getmorefigures.php?uid=PMC2651735&req=5

Figure 7: A 10-year-old girl with an abdominal mass due to gonadoblastoma. CT of the abdomen post injection of contrast showed a large heterogeneous soft-tissue mass which occupied the pelvis and displaced the uterus posteriorly (arrow). A small amount of fluid is noted behind the uterus.
Mentions: Gonadoblastomas may represent microscopic neoplasms, too small to be detected by diagnostic imaging. When obvious macroscopically, ovaries with gonadoblastoma development have the appearance of solid tumors in the lower abdomen on US and CT while some cases with bloody ascites have been reported[29] (Fig. 7). Testicular gonadoblastoma on US presents as a hyperechoic area in the central part of the affected testicle[30].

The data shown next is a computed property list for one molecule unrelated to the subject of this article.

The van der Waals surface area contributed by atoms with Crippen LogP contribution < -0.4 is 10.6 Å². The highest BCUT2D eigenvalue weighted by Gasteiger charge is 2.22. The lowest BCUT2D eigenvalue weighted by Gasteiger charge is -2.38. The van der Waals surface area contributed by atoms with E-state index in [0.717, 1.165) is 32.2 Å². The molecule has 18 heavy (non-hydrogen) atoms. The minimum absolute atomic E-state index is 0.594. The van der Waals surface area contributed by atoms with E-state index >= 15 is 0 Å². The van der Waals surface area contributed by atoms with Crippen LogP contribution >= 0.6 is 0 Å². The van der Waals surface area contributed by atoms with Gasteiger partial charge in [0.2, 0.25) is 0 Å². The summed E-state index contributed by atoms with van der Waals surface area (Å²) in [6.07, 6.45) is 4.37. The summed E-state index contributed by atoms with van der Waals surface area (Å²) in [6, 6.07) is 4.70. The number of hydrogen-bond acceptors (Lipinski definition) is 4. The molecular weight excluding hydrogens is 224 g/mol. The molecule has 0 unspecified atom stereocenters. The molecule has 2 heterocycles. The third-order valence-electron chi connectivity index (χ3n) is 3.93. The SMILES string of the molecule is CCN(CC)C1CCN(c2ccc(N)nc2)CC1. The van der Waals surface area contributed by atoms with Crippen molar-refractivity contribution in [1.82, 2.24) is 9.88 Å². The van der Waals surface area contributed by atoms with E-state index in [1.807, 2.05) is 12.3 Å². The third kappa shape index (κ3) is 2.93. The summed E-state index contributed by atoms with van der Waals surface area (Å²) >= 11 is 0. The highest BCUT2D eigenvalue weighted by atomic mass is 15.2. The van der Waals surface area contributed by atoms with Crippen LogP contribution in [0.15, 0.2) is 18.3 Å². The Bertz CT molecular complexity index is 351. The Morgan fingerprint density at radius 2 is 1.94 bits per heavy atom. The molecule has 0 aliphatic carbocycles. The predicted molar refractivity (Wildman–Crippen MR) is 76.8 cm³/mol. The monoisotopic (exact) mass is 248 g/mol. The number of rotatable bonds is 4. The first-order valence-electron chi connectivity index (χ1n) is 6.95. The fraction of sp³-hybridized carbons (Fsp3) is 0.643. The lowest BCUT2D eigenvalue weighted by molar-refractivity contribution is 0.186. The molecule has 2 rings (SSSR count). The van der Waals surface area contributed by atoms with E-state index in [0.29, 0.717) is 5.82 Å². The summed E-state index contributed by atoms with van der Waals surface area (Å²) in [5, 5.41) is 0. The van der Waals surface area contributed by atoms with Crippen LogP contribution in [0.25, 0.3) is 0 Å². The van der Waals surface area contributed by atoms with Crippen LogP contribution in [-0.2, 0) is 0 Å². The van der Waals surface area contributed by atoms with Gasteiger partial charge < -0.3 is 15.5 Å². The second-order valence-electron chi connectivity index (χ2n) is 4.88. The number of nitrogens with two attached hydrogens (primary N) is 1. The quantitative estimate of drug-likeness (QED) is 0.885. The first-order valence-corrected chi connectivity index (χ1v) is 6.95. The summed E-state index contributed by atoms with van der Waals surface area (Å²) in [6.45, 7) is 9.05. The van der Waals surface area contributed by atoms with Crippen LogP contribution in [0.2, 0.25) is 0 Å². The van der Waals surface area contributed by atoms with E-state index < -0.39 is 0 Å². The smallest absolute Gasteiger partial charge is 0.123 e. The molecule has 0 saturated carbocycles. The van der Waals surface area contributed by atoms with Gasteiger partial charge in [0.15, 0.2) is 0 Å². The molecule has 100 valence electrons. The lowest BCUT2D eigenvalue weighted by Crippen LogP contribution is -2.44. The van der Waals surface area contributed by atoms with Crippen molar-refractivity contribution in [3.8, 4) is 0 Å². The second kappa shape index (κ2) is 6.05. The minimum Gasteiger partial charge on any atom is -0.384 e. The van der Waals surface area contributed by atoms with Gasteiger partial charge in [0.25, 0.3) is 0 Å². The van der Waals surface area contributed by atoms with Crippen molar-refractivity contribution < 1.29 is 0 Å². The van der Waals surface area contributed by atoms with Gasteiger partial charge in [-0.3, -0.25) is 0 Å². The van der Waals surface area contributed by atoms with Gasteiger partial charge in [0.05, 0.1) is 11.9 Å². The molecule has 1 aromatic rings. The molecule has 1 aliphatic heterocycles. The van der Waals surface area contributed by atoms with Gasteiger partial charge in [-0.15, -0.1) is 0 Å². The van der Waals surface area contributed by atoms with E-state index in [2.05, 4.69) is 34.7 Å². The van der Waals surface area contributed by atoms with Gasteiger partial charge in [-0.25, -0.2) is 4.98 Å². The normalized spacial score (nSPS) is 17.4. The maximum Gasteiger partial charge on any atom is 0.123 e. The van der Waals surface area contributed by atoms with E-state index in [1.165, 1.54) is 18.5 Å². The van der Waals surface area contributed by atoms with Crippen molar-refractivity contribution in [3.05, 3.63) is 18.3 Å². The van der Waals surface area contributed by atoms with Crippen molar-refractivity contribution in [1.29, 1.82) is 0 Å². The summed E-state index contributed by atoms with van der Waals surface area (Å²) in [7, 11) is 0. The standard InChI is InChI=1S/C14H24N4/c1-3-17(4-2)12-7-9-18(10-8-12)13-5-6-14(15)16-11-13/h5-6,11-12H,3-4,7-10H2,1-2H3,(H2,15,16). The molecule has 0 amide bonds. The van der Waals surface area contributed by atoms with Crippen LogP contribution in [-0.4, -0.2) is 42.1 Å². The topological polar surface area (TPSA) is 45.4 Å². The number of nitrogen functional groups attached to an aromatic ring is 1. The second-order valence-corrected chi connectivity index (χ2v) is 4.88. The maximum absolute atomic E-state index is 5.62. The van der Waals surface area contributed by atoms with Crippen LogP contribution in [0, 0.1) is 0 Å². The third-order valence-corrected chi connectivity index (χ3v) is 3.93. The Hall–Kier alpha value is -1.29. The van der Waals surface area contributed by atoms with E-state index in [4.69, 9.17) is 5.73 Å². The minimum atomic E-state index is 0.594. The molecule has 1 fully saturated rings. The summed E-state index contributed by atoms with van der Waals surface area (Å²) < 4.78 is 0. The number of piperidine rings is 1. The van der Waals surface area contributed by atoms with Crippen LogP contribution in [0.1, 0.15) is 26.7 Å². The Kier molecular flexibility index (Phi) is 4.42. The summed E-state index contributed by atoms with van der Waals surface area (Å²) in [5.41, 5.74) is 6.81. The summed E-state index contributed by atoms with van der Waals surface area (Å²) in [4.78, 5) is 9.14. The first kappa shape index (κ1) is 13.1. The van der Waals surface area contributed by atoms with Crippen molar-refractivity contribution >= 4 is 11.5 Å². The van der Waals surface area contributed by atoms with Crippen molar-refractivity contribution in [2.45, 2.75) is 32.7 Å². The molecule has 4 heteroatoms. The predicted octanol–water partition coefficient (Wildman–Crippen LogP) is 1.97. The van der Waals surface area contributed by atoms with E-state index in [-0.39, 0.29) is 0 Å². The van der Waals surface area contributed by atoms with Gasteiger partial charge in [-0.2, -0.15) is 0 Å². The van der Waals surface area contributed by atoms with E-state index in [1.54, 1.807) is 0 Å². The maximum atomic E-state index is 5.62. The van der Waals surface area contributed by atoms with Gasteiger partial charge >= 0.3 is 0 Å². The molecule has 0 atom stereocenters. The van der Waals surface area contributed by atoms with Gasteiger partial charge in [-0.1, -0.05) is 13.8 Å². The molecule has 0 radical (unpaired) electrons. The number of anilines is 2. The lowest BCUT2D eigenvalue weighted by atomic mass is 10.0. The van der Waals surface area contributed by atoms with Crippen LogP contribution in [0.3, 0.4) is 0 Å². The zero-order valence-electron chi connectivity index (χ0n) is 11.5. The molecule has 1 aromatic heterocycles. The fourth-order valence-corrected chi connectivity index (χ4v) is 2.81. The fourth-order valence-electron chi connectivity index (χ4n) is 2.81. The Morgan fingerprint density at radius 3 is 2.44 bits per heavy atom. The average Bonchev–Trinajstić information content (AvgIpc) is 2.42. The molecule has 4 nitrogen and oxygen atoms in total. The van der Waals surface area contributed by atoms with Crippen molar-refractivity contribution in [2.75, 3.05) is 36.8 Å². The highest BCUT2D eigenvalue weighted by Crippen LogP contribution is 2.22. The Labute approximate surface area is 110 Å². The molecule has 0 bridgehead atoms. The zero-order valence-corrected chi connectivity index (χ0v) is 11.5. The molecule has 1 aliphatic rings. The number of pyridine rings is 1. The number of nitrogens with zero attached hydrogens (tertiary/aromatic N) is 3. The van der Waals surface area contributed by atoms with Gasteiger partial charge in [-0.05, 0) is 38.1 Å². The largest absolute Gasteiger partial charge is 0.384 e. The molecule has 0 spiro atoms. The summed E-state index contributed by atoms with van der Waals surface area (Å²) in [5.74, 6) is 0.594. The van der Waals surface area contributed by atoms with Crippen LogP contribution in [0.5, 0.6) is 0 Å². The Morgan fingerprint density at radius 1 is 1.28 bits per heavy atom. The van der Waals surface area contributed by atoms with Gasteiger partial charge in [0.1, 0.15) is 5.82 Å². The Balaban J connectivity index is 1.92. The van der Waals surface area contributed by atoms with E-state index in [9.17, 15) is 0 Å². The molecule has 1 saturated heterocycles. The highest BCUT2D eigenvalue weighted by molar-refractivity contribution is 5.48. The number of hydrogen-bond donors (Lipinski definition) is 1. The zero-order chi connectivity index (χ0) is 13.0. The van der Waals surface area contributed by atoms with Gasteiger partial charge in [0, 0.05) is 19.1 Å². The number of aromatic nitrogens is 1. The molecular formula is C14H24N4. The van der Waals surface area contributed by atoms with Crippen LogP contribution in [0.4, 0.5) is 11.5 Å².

Bottom Line: We present examples of the more unusual blastematous pediatric tumors (lipoblastoma, osteoblastoma, chondroblastoma, hemangioblastoma, gonadoblastoma, sialoblastoma, pleuropulmonary blastoma, pancreatoblastoma, pineoblastoma, and medullomyoblastoma) that were recorded in our institution.Imaging is often non-specific but plays an important role in their identification, management and follow-up.Some characteristic imaging features at diagnosis, encountered in cases diagnosed and treated in our institution, are described and reviewed.

View Article: PubMed Central - PubMed

Affiliation: Department of Radiology, Great Ormond Street Hospital, Great Ormond Street, London, WC1N 3JH, UK. gpapaio@hotmail.com

ABSTRACT